One way to free yourself from possessions is just to own less stuff: the fewer things you have, the less thinly you will need to spread yourself between them. And having fewer objects lets you invest more sentimental value in each of them. If you only have one spoon, it will be a lot more important to you than if you had fifteen identical spoons and used a different one each night.

But another way to free yourself from possessions is to “hold each possession lightly”. That is, you can have lots of possessions, as long as you don’t infuse much of your self into them. This can help prevent loss aversion, the phenomenon where we care more about losing something than we did about acquiring it in the first place. My explanation of loss aversion is that when you lose an object, you don’t just lose the physical possession, but the bits of your self that you’ve infused into it. So you can prevent loss aversion simply by putting less of your self into your possessions. Phrasing this in terms of a more common metaphor, the less you invest emotionally in your possessions, the less of a big deal it will be if you lose them. This is the physical possession version of keeping your identity small.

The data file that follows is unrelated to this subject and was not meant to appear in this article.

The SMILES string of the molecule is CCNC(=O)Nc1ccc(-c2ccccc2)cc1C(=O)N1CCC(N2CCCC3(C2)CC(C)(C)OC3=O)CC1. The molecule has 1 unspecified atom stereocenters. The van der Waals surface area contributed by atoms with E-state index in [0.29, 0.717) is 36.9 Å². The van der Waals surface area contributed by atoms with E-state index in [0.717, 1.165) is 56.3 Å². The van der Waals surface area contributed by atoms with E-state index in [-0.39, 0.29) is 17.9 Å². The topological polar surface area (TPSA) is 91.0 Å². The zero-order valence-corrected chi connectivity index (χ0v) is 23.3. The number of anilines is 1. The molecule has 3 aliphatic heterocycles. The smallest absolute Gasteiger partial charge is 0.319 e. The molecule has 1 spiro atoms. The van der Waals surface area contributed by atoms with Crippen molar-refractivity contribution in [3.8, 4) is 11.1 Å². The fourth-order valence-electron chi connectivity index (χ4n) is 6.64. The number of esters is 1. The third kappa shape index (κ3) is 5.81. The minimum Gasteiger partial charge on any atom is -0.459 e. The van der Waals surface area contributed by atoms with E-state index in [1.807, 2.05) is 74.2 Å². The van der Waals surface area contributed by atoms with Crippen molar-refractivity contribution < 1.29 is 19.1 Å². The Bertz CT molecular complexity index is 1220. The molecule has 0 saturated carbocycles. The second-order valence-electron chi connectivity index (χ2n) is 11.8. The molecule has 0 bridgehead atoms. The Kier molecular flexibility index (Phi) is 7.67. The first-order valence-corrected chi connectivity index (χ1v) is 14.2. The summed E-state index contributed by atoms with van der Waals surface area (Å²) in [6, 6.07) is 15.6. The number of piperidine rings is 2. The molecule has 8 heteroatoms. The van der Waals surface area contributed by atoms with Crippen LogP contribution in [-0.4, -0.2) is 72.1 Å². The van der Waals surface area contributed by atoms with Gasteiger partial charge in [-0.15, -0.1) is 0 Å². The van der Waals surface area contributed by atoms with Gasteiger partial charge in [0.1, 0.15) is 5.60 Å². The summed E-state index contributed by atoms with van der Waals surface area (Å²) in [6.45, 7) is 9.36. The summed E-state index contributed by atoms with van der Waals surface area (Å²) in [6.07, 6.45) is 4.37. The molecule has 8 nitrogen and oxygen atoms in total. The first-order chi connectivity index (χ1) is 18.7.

This post was inspired by Kevin Simler‘s essays exploring different metaphors (see the bottom section here), as well as some conversations I had with him. So, thanks Kevin!

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9 Responses to Personal Space Bubbles and the Physical Location of the Self

  1. Sarkos says: